Graphic Design Disciplines Corporate communication design involves any communication design formats used to communicate internally with employees, create materials for a sales force or other employees, as well as formats used by a corporation or organization to communicate externally with the public, other businesses, and stockholders. Emphasis is on maintaining a consistent corporate voice throughout any and all applications. Corporate communication formats include annual reports, brochures, sales kits, marketing collateral, corporate publications, business-to- business materials and applications, corporate websites and intranet, and new product offerings materials.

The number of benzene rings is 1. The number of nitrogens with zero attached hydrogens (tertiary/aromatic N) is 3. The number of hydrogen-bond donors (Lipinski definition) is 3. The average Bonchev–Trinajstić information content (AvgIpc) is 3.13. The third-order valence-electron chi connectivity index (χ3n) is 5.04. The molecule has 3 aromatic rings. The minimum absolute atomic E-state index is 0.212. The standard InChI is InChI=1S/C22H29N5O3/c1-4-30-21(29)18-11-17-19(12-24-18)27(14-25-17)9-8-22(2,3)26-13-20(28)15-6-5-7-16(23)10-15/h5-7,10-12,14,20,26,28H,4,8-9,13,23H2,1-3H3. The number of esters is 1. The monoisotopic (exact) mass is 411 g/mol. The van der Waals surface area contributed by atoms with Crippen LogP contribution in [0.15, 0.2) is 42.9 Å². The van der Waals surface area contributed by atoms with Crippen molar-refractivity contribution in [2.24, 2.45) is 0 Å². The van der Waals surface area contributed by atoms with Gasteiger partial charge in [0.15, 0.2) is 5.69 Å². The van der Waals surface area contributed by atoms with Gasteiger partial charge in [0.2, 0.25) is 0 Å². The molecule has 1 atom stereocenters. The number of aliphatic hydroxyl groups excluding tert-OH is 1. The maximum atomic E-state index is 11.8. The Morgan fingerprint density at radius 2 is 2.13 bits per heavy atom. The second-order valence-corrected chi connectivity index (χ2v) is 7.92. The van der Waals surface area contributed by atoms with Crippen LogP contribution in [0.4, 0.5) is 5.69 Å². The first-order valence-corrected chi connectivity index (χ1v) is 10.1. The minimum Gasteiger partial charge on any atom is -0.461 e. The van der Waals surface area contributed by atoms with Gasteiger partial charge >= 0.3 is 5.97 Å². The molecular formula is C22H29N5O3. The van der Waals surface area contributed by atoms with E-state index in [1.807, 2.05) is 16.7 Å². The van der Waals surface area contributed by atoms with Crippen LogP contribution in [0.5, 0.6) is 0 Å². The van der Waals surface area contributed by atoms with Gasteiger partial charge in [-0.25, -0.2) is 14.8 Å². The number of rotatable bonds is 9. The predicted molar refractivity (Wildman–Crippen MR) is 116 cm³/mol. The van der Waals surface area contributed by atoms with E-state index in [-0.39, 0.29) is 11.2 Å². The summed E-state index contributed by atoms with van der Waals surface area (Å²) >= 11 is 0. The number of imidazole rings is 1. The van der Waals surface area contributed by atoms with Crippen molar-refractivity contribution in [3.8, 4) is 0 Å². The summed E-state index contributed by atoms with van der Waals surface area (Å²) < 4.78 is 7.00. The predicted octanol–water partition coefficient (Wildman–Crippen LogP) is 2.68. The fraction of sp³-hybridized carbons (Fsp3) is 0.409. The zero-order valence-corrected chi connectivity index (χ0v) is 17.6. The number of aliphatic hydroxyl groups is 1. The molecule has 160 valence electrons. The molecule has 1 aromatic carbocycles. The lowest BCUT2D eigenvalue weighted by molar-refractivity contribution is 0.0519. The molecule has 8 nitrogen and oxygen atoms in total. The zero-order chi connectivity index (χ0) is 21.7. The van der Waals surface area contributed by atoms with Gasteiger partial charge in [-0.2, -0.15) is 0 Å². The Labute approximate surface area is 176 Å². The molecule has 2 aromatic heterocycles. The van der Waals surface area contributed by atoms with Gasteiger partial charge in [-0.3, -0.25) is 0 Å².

Graphic Design Disciplines Editorial design involves the design of editorial content for print or screen; it is also called publication design. The editorial designer makes content accessible, interprets content to improve communication, enhances the reader’s experience, creates visual interest, and establishes a voice, character, and structure for a publication. Editorial design formats across media include book design, magazine design, newspaper design, newsletters, and booklets; on screen, in addition they include vlogs, mologs, and blogs.